The United Kingdom has set up federal systems across the world but has been reluctant to embrace the principle itself, whether in relation to its constituent nations or to Europe. In the latter context, indeed, it has remained the ‘f-word’. Now almost everyone is talking about federalism as a new way of approaching the Scottish issue, a third way between devolution and independence, and as a device for fitting the United Kingdom together as a whole. As usual, when so many people agree on an idea, however, they do not agree on its meaning.
Opinion polls have consistently suggested strong support for the Scottish parliament to have powers over social security. Over the next 6 weeks, the Smith commission now has an opportunity to consider, as part of its broader process, whether agreement can be reached over welfare devolution.
Over 1.7m Scots were energised enough about the future of their country to campaign, research and turn out to vote for radical change on the 18th September. And according one of the first post-result polls, 25% of No voters voted that way because they believed that Scotland would receive significant additional devolved powers whilst remaining in the UK. So that’s over 2 million voters wanting policy decisions for Scotland to be taken in Scotland.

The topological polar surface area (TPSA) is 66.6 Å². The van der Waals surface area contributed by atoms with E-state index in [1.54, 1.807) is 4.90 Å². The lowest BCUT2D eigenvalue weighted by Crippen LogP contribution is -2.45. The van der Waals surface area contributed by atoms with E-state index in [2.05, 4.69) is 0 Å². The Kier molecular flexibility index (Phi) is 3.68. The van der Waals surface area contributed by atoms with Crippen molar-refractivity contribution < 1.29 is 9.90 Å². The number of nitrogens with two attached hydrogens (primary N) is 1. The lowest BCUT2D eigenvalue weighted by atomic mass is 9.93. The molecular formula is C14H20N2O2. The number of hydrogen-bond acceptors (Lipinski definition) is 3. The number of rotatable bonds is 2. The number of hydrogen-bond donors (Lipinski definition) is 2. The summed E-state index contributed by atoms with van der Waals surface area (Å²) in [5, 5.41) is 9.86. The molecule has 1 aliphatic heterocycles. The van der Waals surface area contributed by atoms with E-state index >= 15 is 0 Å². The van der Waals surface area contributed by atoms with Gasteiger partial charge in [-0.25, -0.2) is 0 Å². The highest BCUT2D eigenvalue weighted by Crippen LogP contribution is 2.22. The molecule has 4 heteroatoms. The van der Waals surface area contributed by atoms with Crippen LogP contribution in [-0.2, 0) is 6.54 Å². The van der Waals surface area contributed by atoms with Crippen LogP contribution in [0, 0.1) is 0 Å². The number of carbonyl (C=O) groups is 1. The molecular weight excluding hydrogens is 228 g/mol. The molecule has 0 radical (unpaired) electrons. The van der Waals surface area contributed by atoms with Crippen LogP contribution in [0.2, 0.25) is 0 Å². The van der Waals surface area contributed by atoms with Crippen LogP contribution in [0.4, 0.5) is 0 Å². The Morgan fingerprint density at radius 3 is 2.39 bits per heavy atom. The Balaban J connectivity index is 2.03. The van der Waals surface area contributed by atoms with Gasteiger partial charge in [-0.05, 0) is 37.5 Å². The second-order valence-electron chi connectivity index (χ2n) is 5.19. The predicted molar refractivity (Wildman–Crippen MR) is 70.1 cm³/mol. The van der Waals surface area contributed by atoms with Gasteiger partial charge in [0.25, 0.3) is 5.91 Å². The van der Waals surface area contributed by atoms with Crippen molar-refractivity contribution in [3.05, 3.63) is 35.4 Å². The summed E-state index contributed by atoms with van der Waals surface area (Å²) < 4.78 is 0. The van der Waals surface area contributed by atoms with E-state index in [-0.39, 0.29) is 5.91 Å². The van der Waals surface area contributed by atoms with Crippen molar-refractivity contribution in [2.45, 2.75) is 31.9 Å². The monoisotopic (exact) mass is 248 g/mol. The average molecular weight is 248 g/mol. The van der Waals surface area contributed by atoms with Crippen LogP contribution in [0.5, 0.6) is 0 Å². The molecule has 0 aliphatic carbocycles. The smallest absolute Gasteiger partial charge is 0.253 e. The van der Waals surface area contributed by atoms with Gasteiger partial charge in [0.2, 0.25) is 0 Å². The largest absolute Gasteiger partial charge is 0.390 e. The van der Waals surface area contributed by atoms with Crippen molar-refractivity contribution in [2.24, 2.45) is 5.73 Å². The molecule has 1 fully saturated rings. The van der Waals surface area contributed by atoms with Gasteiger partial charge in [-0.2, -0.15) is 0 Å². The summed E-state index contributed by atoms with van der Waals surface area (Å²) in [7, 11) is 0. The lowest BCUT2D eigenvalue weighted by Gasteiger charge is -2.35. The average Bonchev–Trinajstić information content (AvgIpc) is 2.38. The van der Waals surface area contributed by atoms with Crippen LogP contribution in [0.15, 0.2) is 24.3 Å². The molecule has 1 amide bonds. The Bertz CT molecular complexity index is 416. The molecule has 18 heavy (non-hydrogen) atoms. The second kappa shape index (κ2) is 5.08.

Michael Keating on the result, offers of further devolution, the Barnett Formula and a poisoned chalice.
So Scotland voted no. Yes won 45% of the vote, significantly short of a majority and indeed what most of the polls in the run-up to the referendum suggested. Yes won in just four local authority areas, losing in 28. All in all a comprehensive defeat.